Coaching around the Focus for Awareness: Who, What, Where, What Works

Coaching around the Focus for Awareness: Who, What, Where, What Works

“Given the opportunity, price people gravitate to what gives them meaning, to what engages them to the fullest commitment, talent, energy, and skills.” ~Daniel Goleman

“Purpose is the synergy created by interaction of all the defining elements of ourselves, including values, passion, gifts, and strengths. The clearer we are on purpose, the more intentionally we can live our lives. Discerning personal purpose and living from that is a process.” ~Adler Learning USA, Foundations of Professional Coaching Manual, page 29


As Adlerian coaches, we believe that every human being is both meaning-seeking and meaning- making. We hold our clients as whole, creative and capable of change. Our subjective view of reality- our beliefs, assumptions and mental models, stories about ourselves, others, and the world in which we operate- influence our choices and actions, as human beings, we always have both the freedom and the responsibility to choose.

Choice, however, can only occur if the meaning-seeker/meaning-maker is aware of the presence of various options. It is the coach’s job, therefore, to hold up the mirror that allows the client to become aware of his or her options for choice. Coaches facilitate change through three basic conditions of the client:

Adler Coaching Model

The “Awareness, Choice, and Trust” triangle, originated by Tim Gallwey, is at the heart of the Adler Model because it is these conditions in the client that create the momentum for change and prompt mobility.




  • Starting point for all intentional change
  • Involves knowing with great clarity the relevant aspects of self, others, the world
  • Knowing what is, not judging what is
  • Prompts new insights, which in turn prompt consideration of new and different choices


  • Considering how the new insight(s) point to greater options for the future state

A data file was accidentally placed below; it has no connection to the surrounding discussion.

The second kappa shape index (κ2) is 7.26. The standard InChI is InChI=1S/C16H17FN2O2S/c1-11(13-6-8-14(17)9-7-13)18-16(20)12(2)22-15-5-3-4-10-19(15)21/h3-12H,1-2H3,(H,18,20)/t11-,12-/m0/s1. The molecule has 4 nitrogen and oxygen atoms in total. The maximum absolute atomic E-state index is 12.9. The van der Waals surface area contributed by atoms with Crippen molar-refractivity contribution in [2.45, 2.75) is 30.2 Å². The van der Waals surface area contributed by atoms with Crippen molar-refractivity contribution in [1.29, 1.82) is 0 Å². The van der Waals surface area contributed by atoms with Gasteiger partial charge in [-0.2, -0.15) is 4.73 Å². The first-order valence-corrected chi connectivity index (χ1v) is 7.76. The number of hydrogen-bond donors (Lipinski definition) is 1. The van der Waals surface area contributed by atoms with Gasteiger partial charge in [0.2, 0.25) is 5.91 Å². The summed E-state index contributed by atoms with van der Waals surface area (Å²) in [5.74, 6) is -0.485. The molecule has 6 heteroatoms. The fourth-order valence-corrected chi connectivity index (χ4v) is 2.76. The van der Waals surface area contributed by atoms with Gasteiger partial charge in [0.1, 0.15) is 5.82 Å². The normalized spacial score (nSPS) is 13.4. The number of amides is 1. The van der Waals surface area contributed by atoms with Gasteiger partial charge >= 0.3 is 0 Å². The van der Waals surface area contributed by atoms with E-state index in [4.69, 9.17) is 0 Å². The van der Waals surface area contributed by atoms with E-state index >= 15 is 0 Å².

• Examining the range of possible options
  • Exploring options not obvious
  • Choosing an option(s) that will move performance, learning and or fulfillment forward



Trust in Essential Self:

  • Having an optimistic and realistic assessment of one’s capabilities
  • Accessing one’s own powerful internal resources to enable commitment and inspire action
  • Identifying the internal interference (e.g. self-doubt, fear, etc) that is blocking movement forward
  • Believing in oneself to find the courage to move outside one’s comfort zone


Coaching around the Focus for Awareness: Who, What, Where, What Works

In this September series of blog posts, we are going to focus on Coaching around the Focus for Awareness: Who, What, Where, What Works

Awareness of WHO you are (strengths, values, purpose)
Awareness of WHAT you want (setting meaningful goals)
Awareness of WHERE you are (current reality relative to goal)
Awareness of WHAT WORKS and what doesn’t work (supports and interference)

As clients gain greater awareness of themselves and their world, expand their choices for effective action, and develop their self trust so that they move forward on their intention; they start to take more effective actions that lead them towards their goals p 12

Reflective Questions: In coaching, the coach listens for what the client is aware of and not aware of, and uses coaching questions and observations to focus the client’s attention. Can you think of a moment in coaching where you held up the mirror and the client became aware of an option for choice? What did that moment feel like to you? What did it feel like to the client? What is the hardest thing for you about coaching clients around awareness?

Stay tuned for next week’s in depth look at Awareness of WHO you are (strengths, values, purpose) from our Coaching around the Focus for Awareness: Who, What, Where, What Works series.

Have questions or want to learn more? Contact us today! 

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